Wrongful Termination – Discrimination, Retaliation and Harassment
What is the Difference?
In California the Fair Employment and Housing Act (FEHA) makes certain employment practices illegal based on particular classifications. The FEHA makes it illegal for an employer to discriminate against, retaliate against or harass an employee on the basis of race, age, sex, gender, sexual orientation, physical disability, medical condition, national origin, religious creed, color, ancestry, mental disability, medical condition, genetic information, marital status, gender identity or gender expression. “Discrimination,” “retaliation,” and “harassment” are all legal terms that have very different meanings. Lay persons often use the terms interchangeably, but each term prohibits a different kind of conduct. An experienced employment lawyer should be able to tell you what type of conduct is in issue in your case and it is important to speak with a legal professional to determine what legal options are available. This article will look a little closer at the differences between “discrimination,” “retaliation,” and “harassment.”
The FEHA makes it illegal for an employer to discriminate against an employee, applicant, volunteer or independent contractor on the basis of a protected classification. The FEHA delineates each of the protected classifications, prohibiting discrimination on the basis of race, age, sex, gender, sexual orientation, physical disability, medical condition, national origin, religious creed, color, ancestry, mental disability, medical condition, genetic information, marital status, gender identity or gender expression are illegal in California. (Cal. Gov’t Code §12940(a).) The definition of “discrimination” is constantly changing. With each new case that is decided through the courts, the definition of “discrimination” changes. Generally, “discrimination” is further defined to as an “adverse employment action” against an employee (applicant, volunteer or independent contractor). Logically, the next question is what conduct is considered an “adverse employment action?”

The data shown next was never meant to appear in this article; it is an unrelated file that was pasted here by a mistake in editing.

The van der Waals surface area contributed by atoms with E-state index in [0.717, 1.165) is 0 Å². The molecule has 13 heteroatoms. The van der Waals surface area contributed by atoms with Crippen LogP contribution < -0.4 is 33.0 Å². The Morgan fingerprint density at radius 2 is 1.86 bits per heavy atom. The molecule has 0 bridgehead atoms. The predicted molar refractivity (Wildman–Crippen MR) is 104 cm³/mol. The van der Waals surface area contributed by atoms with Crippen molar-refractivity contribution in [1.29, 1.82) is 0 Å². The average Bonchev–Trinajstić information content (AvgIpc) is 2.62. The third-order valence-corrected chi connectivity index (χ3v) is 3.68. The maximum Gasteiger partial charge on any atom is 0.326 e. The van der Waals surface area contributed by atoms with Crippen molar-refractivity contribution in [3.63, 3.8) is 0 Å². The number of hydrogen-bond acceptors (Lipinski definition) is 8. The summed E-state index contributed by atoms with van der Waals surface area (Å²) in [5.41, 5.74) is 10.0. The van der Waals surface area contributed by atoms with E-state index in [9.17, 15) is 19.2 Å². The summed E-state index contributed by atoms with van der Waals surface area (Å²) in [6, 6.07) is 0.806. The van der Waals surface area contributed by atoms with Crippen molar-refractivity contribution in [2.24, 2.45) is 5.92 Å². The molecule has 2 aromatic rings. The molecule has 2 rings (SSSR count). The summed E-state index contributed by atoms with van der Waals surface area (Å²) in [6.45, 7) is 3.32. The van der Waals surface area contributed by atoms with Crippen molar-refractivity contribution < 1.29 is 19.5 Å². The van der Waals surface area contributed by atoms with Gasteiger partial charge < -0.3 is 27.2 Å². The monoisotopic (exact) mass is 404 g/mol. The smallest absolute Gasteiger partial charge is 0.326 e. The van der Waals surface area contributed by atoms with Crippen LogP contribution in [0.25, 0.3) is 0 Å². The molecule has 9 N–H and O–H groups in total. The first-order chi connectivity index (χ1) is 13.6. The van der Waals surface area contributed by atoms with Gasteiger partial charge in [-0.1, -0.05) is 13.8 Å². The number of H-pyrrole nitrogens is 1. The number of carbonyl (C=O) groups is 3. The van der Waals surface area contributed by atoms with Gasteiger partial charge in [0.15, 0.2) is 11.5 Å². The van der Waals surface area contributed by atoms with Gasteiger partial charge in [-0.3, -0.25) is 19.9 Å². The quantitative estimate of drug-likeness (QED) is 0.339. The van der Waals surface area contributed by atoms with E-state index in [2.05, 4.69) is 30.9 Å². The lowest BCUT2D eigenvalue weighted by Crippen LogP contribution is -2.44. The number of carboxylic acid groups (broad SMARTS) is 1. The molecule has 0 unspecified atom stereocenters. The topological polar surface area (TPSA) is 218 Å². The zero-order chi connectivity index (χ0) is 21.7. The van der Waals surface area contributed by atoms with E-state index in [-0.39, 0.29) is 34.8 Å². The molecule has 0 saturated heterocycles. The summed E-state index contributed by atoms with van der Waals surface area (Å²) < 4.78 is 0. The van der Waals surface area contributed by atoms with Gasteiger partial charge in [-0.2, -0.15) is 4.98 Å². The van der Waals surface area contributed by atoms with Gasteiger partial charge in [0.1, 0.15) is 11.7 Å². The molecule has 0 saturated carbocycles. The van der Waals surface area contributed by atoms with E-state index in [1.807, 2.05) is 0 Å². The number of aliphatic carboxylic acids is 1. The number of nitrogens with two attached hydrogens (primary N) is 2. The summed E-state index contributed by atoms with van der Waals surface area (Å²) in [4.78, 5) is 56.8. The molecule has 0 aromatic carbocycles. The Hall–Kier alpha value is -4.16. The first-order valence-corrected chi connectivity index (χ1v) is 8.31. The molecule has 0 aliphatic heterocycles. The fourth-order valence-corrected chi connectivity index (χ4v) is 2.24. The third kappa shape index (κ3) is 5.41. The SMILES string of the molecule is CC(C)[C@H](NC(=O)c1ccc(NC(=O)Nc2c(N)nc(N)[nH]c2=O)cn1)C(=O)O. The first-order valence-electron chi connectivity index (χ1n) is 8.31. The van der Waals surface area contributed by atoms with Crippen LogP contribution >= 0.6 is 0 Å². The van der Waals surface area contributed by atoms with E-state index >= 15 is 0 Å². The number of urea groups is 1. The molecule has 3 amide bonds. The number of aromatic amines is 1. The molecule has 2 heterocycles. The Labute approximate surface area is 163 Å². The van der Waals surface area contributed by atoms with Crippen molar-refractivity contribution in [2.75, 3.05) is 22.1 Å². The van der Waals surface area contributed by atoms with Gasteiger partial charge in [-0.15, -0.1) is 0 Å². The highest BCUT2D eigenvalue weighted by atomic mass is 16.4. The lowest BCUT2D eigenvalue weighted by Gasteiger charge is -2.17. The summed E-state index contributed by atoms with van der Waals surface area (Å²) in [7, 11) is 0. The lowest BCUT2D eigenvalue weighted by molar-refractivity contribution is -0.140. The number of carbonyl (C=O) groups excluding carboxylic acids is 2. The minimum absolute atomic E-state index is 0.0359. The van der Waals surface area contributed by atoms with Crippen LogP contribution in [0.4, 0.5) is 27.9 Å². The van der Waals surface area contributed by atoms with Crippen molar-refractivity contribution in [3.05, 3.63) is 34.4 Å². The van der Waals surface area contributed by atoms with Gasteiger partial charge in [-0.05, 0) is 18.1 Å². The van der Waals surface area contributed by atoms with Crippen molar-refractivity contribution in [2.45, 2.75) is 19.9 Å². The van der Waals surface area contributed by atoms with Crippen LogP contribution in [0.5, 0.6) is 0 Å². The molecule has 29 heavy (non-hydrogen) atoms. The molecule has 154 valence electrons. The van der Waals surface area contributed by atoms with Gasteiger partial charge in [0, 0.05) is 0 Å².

Just like the definition of the terms “discrimination,” “retaliation” and “harassment,” the definition of the phrase “adverse employment action” is constantly changing. Currently, here is no settled definition of the phrase “adverse employment action.” Generally, courts are supposed to “liberally construe” the phrase to include any of an employer’s conduct which negatively affects the terms and conditions of employment. The United States Supreme Court defined an “adverse employment action” as “a significant change in employment status, such as hiring, firing, failing to promote, reassignment with significantly different responsibilities, or a decision causing a significant change in benefits.” (Burlington Indus. Inc. v. Ellerth, 524 U.S. 742, 761, 118 S.Ct. 2257, 141 L.Ed.2d 633 (1998).) Thus, “discrimination” is used to describe adverse employment acts that significantly change the terms of employment.